Celebrate Recovery has been helping people with hurts and hang-ups for years.
But with recent efforts by the Leadership Class of Campbell County a new kind of awareness will be paid to the volunteer’s efforts.
The leadership class, established by the chamber of commerce, is comprised of 11 individuals from various businesses in the county.
Every year the class chooses an organization to help in some way. This year it has chosen Celebrate Recovery. Once chosen the organizations decide their need and for this all-volunteer group that helps many people, it chose the need for community awareness.
In response to the request, the leadership class is hosting an awareness breakfast on Friday at First Baptist Church in Jacksboro for the project.
“More than a project it has been a privilege,” said class participant and Market Leader of First Volunteer in LaFollette Monica White. “They have been grateful beyond belief.”
The event is open to the public and will offer a full breakfast while presentations from Celebrate Recovery members take place.
Invitations for the event are focused towards attorneys, judges, counselors and law enforcement officers.
“These are the people who are dealing with those in Celebrate Recovery,” said White.
During the breakfast two participants in the Celebrate Recovery program will give their testimony. In addition to the personal experiences given at the event, a cardboard testimony will also be on display. The cardboard testimony is a written statement that shows what these individuals have overcome in their lives.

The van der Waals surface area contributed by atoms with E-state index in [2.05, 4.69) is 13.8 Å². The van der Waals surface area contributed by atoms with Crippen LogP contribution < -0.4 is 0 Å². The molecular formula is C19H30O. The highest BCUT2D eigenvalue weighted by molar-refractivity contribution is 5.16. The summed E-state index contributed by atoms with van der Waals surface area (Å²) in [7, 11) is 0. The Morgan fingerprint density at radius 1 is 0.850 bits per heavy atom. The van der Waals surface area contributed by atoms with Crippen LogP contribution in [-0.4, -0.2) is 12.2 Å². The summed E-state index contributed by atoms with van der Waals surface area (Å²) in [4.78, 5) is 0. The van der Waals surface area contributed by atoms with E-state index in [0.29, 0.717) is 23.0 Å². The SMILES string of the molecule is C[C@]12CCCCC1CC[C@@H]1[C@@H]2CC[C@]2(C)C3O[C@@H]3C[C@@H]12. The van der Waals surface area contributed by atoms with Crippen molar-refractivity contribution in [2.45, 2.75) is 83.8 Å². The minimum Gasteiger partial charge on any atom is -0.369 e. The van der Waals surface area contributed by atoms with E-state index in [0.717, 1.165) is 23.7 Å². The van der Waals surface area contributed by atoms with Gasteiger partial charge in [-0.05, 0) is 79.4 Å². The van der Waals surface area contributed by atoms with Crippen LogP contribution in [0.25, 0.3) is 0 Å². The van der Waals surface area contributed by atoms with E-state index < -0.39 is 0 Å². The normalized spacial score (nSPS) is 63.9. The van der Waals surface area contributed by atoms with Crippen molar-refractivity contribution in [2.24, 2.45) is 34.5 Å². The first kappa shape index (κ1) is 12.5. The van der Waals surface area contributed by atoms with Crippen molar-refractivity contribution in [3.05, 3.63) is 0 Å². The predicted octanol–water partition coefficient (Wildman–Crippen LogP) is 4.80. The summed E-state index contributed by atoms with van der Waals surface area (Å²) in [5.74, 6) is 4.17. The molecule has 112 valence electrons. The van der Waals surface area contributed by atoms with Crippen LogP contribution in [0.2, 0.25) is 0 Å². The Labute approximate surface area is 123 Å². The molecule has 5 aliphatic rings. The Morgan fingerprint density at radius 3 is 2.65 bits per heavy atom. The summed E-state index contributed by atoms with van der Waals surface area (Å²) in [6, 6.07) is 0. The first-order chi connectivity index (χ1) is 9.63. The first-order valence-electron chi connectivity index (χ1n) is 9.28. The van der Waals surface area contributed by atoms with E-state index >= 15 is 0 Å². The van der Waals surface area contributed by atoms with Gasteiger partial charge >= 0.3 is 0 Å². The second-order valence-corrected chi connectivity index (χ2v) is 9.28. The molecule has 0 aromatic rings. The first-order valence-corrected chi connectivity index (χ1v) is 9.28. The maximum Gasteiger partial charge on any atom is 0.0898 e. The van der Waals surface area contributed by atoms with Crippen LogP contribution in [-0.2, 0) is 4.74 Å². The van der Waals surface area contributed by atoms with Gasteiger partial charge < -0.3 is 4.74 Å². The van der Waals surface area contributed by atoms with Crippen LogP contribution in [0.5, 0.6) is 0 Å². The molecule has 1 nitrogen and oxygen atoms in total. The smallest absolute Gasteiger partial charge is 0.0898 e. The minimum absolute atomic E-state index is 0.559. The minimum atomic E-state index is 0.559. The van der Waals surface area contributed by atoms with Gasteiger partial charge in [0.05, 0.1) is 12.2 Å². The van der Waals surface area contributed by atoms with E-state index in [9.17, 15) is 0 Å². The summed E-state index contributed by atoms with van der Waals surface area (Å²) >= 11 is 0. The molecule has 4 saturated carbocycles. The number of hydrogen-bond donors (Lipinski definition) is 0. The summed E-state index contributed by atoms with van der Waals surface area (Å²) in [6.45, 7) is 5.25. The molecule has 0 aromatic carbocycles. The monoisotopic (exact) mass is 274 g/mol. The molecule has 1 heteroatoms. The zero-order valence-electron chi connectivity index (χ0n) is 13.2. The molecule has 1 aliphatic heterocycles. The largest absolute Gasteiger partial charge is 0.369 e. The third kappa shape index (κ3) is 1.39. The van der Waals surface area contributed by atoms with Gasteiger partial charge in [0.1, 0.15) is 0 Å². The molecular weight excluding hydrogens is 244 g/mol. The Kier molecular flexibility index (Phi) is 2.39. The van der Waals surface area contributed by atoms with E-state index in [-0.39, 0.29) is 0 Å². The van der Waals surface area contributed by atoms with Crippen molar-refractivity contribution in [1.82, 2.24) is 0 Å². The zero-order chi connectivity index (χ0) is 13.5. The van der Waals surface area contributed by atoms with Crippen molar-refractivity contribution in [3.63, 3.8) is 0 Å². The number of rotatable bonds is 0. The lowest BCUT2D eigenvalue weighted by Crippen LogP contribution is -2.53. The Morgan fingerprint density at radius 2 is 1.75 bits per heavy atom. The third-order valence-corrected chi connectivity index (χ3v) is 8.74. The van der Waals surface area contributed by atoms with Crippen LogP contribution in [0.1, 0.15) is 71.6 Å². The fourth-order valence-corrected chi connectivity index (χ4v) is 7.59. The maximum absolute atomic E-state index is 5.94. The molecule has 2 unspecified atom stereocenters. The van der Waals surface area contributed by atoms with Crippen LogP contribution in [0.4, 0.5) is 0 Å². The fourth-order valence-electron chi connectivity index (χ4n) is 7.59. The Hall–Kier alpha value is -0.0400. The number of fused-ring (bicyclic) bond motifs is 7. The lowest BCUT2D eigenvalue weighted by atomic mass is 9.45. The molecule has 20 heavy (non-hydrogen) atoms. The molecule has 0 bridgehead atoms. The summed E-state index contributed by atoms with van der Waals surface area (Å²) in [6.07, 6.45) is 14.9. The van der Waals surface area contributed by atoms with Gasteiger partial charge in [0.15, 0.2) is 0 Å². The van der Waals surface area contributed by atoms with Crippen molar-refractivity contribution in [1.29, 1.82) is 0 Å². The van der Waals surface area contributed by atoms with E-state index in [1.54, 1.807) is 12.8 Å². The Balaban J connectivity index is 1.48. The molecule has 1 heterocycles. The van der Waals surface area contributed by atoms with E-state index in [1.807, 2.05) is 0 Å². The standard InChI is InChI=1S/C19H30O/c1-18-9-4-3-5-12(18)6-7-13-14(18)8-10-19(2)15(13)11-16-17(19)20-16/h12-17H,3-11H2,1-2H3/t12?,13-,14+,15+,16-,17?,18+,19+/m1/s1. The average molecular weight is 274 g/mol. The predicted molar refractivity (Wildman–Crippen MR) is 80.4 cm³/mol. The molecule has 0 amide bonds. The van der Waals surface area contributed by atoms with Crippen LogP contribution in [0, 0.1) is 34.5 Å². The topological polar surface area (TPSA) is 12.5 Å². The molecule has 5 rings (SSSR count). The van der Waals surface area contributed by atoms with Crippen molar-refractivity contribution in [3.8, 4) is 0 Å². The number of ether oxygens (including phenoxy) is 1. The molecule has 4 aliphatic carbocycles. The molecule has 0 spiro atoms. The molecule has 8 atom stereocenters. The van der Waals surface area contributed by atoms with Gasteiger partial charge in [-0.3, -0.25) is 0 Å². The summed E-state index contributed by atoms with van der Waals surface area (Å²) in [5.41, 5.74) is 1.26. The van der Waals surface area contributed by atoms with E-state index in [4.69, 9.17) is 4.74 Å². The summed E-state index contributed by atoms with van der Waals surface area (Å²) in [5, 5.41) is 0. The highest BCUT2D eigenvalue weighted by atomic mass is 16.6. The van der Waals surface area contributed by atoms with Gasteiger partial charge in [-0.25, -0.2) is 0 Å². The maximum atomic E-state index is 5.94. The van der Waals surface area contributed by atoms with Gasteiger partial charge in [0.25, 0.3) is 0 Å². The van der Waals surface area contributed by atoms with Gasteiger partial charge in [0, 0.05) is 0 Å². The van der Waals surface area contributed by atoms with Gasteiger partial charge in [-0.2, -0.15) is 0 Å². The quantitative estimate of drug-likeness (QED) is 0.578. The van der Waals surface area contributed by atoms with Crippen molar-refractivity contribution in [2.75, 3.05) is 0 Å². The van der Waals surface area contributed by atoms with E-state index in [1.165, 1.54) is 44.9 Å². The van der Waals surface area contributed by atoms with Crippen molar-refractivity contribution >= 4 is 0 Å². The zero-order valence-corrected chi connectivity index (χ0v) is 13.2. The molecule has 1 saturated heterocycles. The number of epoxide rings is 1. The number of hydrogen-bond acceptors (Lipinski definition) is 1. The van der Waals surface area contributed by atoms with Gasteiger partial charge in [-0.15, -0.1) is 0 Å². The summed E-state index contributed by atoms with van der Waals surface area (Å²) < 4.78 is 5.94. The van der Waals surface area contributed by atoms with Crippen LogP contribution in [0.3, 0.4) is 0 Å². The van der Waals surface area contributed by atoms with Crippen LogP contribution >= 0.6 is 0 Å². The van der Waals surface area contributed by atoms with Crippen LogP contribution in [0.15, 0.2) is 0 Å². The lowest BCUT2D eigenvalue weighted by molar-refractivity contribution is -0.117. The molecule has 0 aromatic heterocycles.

Celebrate Recovery is a 12-step program offered in Jellico and LaFollette. The Christ based program also has a woman’s ministry at the Campbell County Jail.
The program follows a lesson plan and offers dinner, worship and a testimony time twice a week.
“It is not just for people addicted to drugs,” said Jellico Ministry Leader Derrick Brown. “It is for anyone suffering with a habit, hurt or hang-up.”
Brown said those in the program struggle with a variety of personal issues ranging from sexual abuse, managing money, drug or alcohol abuse and forgiveness.
The program offers full confidentiality in small group sessions, allowing participants to feel safe among their peers, said Brown.
“It has changed lives and it has changed the lives of families,” said Brown as he recalled witnessing the transformation of people in the program.
Brown said the Jellico program has had great success with many people completing the process.
While the all-volunteer staff at Celebrate Recovery works with people on a daily basis, they are excited about the opportunity to raise awareness. The volunteers have handed out around 300 invitations to mayors, pastors of churches and many others.
While the Celebrate Recovery budget is very small, requiring only a place to set up and literature to hand out, it depends heavily on community support.
“It takes a lot of volunteers and a lot of dedication,” said Brown.
The breakfast will be held from 7 to 8 a.m. For more information contact Mike Johnson, leadership class participant at 907-8003.